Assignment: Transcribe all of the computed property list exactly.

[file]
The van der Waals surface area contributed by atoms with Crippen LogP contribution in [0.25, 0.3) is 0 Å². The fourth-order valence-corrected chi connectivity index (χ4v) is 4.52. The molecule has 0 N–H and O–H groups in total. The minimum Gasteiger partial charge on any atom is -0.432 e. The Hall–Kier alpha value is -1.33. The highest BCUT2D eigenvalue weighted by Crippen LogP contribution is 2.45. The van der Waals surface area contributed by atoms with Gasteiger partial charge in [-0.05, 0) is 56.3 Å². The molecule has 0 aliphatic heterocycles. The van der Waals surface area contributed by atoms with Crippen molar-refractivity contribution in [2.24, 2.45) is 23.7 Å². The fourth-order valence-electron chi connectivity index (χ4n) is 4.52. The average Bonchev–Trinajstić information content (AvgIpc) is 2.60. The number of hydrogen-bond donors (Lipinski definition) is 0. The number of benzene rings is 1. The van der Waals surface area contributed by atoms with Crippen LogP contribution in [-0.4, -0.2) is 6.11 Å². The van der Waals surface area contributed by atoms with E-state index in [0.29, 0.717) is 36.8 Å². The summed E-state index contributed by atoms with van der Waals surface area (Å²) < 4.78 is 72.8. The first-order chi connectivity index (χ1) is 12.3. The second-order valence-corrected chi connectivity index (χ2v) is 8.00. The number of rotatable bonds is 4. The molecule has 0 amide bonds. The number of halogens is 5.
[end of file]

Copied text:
The van der Waals surface area contributed by atoms with Crippen LogP contribution in [0.25, 0.3) is 0 Å². The fourth-order valence-corrected chi connectivity index (χ4v) is 4.52. The molecule has 0 N–H and O–H groups in total. The minimum Gasteiger partial charge on any atom is -0.432 e. The Hall–Kier alpha value is -1.33. The highest BCUT2D eigenvalue weighted by Crippen LogP contribution is 2.45. The van der Waals surface area contributed by atoms with Gasteiger partial charge in [-0.05, 0) is 56.3 Å². The molecule has 0 aliphatic heterocycles. The van der Waals surface area contributed by atoms with Crippen molar-refractivity contribution in [2.24, 2.45) is 23.7 Å². The fourth-order valence-electron chi connectivity index (χ4n) is 4.52. The average Bonchev–Trinajstić information content (AvgIpc) is 2.60. The number of hydrogen-bond donors (Lipinski definition) is 0. The number of benzene rings is 1. The van der Waals surface area contributed by atoms with Crippen LogP contribution in [-0.4, -0.2) is 6.11 Å². The van der Waals surface area contributed by atoms with E-state index in [0.29, 0.717) is 36.8 Å². The summed E-state index contributed by atoms with van der Waals surface area (Å²) < 4.78 is 72.8. The first-order chi connectivity index (χ1) is 12.3. The second-order valence-corrected chi connectivity index (χ2v) is 8.00. The number of rotatable bonds is 4. The molecule has 0 amide bonds. The number of halogens is 5.